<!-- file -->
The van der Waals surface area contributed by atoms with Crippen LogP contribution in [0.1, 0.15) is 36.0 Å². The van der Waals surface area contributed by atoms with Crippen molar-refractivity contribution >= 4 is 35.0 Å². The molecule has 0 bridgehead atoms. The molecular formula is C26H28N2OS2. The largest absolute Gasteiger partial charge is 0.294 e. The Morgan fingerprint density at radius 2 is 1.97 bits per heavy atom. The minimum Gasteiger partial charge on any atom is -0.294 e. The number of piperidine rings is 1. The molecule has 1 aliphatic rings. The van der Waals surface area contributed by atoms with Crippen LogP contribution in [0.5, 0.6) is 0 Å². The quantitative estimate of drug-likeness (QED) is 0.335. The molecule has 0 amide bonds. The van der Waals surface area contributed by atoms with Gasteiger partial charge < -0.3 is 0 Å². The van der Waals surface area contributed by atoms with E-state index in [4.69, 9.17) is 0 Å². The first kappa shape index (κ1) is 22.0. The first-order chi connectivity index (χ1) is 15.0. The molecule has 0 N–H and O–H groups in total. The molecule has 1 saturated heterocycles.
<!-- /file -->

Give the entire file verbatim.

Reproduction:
The van der Waals surface area contributed by atoms with Crippen LogP contribution in [0.1, 0.15) is 36.0 Å². The van der Waals surface area contributed by atoms with Crippen molar-refractivity contribution >= 4 is 35.0 Å². The molecule has 0 bridgehead atoms. The molecular formula is C26H28N2OS2. The largest absolute Gasteiger partial charge is 0.294 e. The Morgan fingerprint density at radius 2 is 1.97 bits per heavy atom. The minimum Gasteiger partial charge on any atom is -0.294 e. The number of piperidine rings is 1. The molecule has 1 aliphatic rings. The van der Waals surface area contributed by atoms with Crippen LogP contribution in [0.5, 0.6) is 0 Å². The quantitative estimate of drug-likeness (QED) is 0.335. The molecule has 0 amide bonds. The van der Waals surface area contributed by atoms with Gasteiger partial charge < -0.3 is 0 Å². The van der Waals surface area contributed by atoms with E-state index in [4.69, 9.17) is 0 Å². The first kappa shape index (κ1) is 22.0. The first-order chi connectivity index (χ1) is 15.0. The molecule has 0 N–H and O–H groups in total. The molecule has 1 saturated heterocycles.